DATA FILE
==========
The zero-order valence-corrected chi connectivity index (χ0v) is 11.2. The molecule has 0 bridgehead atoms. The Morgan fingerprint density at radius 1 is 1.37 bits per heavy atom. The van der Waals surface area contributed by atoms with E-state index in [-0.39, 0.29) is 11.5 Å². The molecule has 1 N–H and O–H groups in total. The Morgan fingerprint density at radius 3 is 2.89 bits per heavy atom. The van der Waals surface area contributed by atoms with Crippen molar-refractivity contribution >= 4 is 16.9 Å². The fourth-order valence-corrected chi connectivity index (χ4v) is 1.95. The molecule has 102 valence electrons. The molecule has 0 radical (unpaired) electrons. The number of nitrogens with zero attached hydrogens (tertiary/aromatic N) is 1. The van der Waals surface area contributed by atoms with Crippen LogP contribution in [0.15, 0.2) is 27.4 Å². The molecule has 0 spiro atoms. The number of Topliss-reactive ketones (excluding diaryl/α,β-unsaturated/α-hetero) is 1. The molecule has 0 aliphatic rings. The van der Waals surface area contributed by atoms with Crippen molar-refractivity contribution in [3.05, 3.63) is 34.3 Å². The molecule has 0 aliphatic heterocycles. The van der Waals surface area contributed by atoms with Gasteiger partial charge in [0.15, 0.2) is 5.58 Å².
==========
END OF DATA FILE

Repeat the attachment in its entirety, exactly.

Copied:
The zero-order valence-corrected chi connectivity index (χ0v) is 11.2. The molecule has 0 bridgehead atoms. The Morgan fingerprint density at radius 1 is 1.37 bits per heavy atom. The van der Waals surface area contributed by atoms with E-state index in [-0.39, 0.29) is 11.5 Å². The molecule has 1 N–H and O–H groups in total. The Morgan fingerprint density at radius 3 is 2.89 bits per heavy atom. The van der Waals surface area contributed by atoms with Crippen molar-refractivity contribution >= 4 is 16.9 Å². The fourth-order valence-corrected chi connectivity index (χ4v) is 1.95. The molecule has 102 valence electrons. The molecule has 0 radical (unpaired) electrons. The number of nitrogens with zero attached hydrogens (tertiary/aromatic N) is 1. The van der Waals surface area contributed by atoms with Crippen LogP contribution in [0.15, 0.2) is 27.4 Å². The molecule has 0 spiro atoms. The number of Topliss-reactive ketones (excluding diaryl/α,β-unsaturated/α-hetero) is 1. The molecule has 0 aliphatic rings. The van der Waals surface area contributed by atoms with Crippen molar-refractivity contribution in [3.05, 3.63) is 34.3 Å². The molecule has 0 aliphatic heterocycles. The van der Waals surface area contributed by atoms with Gasteiger partial charge in [0.15, 0.2) is 5.58 Å².